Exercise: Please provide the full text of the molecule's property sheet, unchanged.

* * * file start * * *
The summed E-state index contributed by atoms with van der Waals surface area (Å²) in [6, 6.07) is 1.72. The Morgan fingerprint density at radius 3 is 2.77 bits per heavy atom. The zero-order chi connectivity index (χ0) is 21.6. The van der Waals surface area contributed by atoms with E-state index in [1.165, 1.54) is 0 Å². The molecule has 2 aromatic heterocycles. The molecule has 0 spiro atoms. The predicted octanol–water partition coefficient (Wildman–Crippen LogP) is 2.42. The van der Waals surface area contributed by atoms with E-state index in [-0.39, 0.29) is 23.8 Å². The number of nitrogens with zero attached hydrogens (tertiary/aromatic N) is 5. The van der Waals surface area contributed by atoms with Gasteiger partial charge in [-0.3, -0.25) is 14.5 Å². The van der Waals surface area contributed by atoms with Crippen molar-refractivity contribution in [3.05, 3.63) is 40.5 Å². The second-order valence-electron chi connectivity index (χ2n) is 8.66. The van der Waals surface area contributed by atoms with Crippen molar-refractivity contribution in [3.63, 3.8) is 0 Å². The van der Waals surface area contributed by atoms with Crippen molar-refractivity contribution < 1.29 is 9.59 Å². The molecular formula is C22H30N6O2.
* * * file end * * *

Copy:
The summed E-state index contributed by atoms with van der Waals surface area (Å²) in [6, 6.07) is 1.72. The Morgan fingerprint density at radius 3 is 2.77 bits per heavy atom. The zero-order chi connectivity index (χ0) is 21.6. The van der Waals surface area contributed by atoms with E-state index in [1.165, 1.54) is 0 Å². The molecule has 2 aromatic heterocycles. The molecule has 0 spiro atoms. The predicted octanol–water partition coefficient (Wildman–Crippen LogP) is 2.42. The van der Waals surface area contributed by atoms with E-state index in [-0.39, 0.29) is 23.8 Å². The number of nitrogens with zero attached hydrogens (tertiary/aromatic N) is 5. The van der Waals surface area contributed by atoms with Gasteiger partial charge in [-0.3, -0.25) is 14.5 Å². The van der Waals surface area contributed by atoms with Crippen molar-refractivity contribution in [3.05, 3.63) is 40.5 Å². The second-order valence-electron chi connectivity index (χ2n) is 8.66. The van der Waals surface area contributed by atoms with Crippen molar-refractivity contribution in [3.63, 3.8) is 0 Å². The van der Waals surface area contributed by atoms with Crippen molar-refractivity contribution < 1.29 is 9.59 Å². The molecular formula is C22H30N6O2.